This article was originally published on ETFTrends.com.
Several major tech ETFs have dipped over the past month, elevating investors' jitters toward these once hot funds. That includes the The PowerShares QQQ (QQQ) , which tracks the tech-heavy Nasdaq-100 Index, and the Technology Select Sector SPDR (XLK), the largest tech ETF by assets.
Stocks such as Apple (AAPL), Google parent Alphabet Inc. (GOOG), Facebook Inc. (FB) and Microsoft Corp. (MSFT) are pivotal to QQQ’s performance. That quartet combines for a massive percentage of QQQ and XLK.
“In Q1 2018, we saw the first quarterly outflows from this asset class since 2016, though the net outflow of $151m is not significant compared with the $88bn in Q4 inflows,” according to IHS Markit. “So far in Q2, the outflow trend has continued, but with the quarter being one week old that could easily reverse if the market is able to find its footing.”
Related: Tech ETFs Down But Not Out
With technology’s ascent and that of QQQ, come concerns that the Nasdaq-100 is too heavily exposed to a small number of stocks. Additionally, some analysts opine that the benchmark’s significant technology overweight leaves it vulnerable should tech stocks fall out of favor.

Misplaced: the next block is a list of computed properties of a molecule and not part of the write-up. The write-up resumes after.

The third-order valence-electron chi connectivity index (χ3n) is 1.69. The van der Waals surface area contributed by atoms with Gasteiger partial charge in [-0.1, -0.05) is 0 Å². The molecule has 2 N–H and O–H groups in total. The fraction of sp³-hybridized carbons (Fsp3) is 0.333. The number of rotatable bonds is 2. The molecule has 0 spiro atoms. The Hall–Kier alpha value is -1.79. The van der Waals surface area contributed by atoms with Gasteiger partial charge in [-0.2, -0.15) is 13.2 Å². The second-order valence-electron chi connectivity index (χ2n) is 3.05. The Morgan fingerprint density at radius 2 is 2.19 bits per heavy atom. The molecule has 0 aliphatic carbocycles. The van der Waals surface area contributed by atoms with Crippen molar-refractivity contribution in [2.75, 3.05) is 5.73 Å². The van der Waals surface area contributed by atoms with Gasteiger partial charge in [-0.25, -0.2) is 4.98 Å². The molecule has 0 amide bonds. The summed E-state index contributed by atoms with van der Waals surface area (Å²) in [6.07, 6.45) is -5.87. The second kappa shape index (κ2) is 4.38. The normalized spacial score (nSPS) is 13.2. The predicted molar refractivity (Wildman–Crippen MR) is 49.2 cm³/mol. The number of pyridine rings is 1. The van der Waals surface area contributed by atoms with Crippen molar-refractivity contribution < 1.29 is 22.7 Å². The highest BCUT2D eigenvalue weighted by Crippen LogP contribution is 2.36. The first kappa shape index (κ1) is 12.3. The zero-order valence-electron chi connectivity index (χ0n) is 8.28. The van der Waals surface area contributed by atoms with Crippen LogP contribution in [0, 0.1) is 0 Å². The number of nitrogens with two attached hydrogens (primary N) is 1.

Slight Outflows in Technology ETFs
Broadly speaking, US-listed technology ETFs have not lost money on a quarterly basis since the second quarter of 2016 and four of the previous six quarters have seen massive amounts of capital flow into tech ETFs. To start the current quarter, outflows, though modest, are what tech ETFs are contending with.
“One sector ETF investors did not shy away from in Q1 was Technology sector focused funds, which saw a 2nd consecutive quarter of greater than $2.5bn of inflows. The opening days of Q2 have seen $350m in outflows, suggesting investors may be starting to rotate away from the sector,” according to Markit.
XLK includes companies from technology hardware, storage, and peripherals; software; diversified telecommunication services; communications equipment; semiconductors and semiconductor equipment; internet software and services; IT services; electronic equipment, instruments and components; and wireless telecommunication services.
For more news and strategy on the Technology market, visit our Technology category.
Tom Lydon’s clients own shares of QQQ, Apple, Facebook and Microsoft.
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